Disadvantaged children likely to be hit hardest by Government changes to school funding, shows new School Cuts interactive website from NUT and ATL
The calculations – the subject of schoolcuts.org.uk, a new interactive map from the unions – show that if the Government just reallocates the existing overall schools’ budget:
- Schools with the most deprived intakes would face the greatest average losses in real terms - £579 per pupil in primary schools, and £784 in secondaries.
- The average real terms loss for primary schools would be £96,481, or £401 per pupil.
- The average real terms loss for secondary schools would be £290,228, or £365 per pupil.
- Nine in ten schools in England (92%) could face budget cuts in real terms over the next four years.
- No local authority area is likely to see a real terms funding increase for its schools and academies, even after the redistributive impact of a new formula.
- Average budget cuts could be 6.5% in primary schools and 9% in secondary schools.
We know that schools are already struggling to cope. A recent letter to the Prime Minister, signed by 250 West Sussex heads, warned of the already “crippling effect” on schools of existing funding arrangements. However, the Government now plans the biggest real term cuts in a generation.
Under the guise of ‘fairer funding’, Theresa May and education secretary Justine Greening intend only to shift the already inadequate overall school funding around the country, rather than do the right thing – which is to increase it and ensure the most disadvantaged benefit.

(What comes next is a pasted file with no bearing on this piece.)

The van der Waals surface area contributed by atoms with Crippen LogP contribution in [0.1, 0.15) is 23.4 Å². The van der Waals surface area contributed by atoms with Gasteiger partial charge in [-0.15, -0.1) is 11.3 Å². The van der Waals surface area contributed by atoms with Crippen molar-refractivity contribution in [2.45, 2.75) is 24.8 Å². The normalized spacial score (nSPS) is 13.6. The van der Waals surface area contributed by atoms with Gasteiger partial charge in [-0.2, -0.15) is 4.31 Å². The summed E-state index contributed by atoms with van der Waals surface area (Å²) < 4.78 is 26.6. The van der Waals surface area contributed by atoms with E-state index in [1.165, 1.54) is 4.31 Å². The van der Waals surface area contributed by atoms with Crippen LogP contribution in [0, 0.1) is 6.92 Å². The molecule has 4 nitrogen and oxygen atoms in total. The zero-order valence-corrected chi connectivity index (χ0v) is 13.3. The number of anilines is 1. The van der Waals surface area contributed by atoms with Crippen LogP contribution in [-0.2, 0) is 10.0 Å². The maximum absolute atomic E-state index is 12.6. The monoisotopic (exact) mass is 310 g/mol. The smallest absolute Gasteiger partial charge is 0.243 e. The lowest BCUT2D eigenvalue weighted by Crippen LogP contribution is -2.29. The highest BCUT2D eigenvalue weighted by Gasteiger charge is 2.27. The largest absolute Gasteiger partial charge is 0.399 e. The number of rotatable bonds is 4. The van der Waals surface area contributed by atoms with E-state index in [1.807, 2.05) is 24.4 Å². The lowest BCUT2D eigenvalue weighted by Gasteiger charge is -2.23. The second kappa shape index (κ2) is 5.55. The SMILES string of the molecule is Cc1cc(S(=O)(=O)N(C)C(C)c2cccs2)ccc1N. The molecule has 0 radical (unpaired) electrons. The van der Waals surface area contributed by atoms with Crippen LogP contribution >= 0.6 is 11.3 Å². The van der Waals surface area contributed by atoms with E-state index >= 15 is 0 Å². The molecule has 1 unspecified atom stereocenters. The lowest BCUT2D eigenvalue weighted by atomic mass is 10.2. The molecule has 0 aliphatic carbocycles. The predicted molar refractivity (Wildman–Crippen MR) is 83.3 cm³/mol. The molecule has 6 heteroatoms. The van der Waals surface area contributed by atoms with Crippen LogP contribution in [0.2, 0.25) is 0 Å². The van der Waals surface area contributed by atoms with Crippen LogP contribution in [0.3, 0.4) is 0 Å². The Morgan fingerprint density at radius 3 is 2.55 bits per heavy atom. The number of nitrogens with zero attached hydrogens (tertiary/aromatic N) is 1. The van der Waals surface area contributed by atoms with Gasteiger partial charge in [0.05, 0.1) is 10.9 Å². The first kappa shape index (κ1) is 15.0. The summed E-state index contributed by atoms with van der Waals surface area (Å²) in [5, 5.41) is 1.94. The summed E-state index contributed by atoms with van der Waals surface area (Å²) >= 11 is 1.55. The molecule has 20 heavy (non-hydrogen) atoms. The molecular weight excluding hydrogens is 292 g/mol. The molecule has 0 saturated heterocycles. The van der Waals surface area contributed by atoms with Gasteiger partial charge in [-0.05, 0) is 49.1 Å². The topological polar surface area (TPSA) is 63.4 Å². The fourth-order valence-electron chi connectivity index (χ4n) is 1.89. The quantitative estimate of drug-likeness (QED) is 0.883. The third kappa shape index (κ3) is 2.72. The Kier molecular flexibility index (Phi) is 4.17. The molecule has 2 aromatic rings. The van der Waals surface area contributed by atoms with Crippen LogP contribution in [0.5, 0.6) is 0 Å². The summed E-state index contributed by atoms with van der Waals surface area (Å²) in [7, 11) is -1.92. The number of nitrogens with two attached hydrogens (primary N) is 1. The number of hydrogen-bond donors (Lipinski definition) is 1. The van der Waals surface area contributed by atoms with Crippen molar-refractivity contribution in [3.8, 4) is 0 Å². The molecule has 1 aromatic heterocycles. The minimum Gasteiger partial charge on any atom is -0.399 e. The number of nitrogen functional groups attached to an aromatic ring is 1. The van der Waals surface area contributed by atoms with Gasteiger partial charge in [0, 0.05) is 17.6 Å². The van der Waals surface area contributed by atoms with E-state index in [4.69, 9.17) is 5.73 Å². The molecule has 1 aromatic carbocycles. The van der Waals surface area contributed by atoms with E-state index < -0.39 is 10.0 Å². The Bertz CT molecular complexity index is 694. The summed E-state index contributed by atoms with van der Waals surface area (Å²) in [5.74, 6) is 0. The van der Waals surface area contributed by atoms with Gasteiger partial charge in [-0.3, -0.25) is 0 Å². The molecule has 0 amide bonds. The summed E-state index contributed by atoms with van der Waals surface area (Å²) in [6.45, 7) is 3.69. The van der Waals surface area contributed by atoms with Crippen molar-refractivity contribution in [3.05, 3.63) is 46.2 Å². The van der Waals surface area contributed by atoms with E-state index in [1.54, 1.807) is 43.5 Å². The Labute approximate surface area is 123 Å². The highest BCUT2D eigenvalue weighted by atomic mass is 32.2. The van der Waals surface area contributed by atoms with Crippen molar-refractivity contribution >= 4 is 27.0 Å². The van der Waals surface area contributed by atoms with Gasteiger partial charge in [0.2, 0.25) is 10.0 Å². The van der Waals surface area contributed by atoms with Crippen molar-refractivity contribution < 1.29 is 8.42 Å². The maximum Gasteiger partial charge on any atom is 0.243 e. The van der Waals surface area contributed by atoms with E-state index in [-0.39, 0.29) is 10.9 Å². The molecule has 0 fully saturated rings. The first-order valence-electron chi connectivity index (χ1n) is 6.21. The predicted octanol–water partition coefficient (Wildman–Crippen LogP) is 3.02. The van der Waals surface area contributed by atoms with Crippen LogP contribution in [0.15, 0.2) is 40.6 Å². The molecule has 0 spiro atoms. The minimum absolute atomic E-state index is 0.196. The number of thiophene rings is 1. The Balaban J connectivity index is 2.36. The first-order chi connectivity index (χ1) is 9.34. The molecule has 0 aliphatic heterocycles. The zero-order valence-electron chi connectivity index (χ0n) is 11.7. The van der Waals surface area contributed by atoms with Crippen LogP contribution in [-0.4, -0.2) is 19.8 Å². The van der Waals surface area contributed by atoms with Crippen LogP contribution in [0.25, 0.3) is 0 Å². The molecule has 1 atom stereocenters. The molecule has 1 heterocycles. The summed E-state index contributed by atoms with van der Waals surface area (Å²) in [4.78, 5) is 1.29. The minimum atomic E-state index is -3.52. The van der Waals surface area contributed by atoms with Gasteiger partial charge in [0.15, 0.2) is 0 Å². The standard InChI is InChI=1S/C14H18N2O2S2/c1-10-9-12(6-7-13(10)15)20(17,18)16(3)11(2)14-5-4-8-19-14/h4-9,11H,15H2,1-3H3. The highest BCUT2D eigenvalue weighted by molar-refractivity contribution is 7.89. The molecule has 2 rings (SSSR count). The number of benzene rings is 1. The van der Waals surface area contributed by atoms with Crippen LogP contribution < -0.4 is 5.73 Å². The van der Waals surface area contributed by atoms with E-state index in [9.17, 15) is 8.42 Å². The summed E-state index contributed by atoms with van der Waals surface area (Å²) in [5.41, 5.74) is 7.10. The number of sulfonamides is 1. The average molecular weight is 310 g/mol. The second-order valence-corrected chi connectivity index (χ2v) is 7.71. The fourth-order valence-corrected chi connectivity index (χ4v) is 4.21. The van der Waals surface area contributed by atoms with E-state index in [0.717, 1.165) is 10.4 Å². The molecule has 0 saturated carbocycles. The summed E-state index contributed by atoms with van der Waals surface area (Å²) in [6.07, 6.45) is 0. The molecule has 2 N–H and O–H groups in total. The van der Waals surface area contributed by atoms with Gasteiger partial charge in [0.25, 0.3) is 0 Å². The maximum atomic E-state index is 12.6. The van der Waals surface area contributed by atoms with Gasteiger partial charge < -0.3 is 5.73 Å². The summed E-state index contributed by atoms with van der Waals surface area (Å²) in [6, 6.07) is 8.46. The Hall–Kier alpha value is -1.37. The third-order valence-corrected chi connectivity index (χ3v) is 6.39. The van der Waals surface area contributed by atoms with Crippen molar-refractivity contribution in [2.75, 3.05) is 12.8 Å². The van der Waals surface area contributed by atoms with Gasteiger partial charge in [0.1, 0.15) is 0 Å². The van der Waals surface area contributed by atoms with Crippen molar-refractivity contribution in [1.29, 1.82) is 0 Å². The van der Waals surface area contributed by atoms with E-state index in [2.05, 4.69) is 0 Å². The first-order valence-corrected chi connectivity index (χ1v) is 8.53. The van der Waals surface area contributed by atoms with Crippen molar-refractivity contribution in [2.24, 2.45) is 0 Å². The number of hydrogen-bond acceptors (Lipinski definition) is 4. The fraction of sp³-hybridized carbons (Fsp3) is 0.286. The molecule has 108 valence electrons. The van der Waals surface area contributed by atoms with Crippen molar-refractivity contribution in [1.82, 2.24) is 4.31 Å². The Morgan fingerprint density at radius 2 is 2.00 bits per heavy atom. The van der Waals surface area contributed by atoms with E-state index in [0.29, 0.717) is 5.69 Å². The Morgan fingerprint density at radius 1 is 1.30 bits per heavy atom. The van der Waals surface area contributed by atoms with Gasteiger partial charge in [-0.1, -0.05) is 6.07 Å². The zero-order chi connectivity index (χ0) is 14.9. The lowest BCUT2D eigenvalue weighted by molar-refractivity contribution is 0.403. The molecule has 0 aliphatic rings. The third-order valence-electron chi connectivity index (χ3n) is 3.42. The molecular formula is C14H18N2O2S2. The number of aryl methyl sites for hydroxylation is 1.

Today the NUT and ATL launch schoolcuts.org.uk – an interactive map of England’s schools which shows the likely effect on every school of plans to redistribute the existing funding between schools in England.
The website enables users to see precisely how each individual school could be affected in real terms by the Government’s intention to implement a new funding formula for schools alongside real terms cuts to funding per pupil and cost increases being imposed by the Government. (1)
By entering a post code on the website homepage, visitors can see how all the schools in that area are likely to fare between now and 2020 and how that estimated funding loss equates into numbers of teacher posts.
The formula used in the website is based on the Government’s own spending plans and school data, Institute for Fiscal Studies projections for the cost of inflation and other cost increases, and the new funding formula proposed by the influential f40 campaign group of local authorities.
If, and when, the Government confirms the formula, the website will be amended to provide revised predictions reflecting that formula. The necessary features of any new formula and the statements already made by Government about funding methodology mean, however, that – unless new money is found – the impact on schools is likely to be similar to the impact demonstrated by this website.
We predict that no local authority areas would overall be better off.
- In London, we anticipate real terms cuts of 16% in Southwark, Lambeth and Hackney and of 15% in Haringey and Kensington and Chelsea.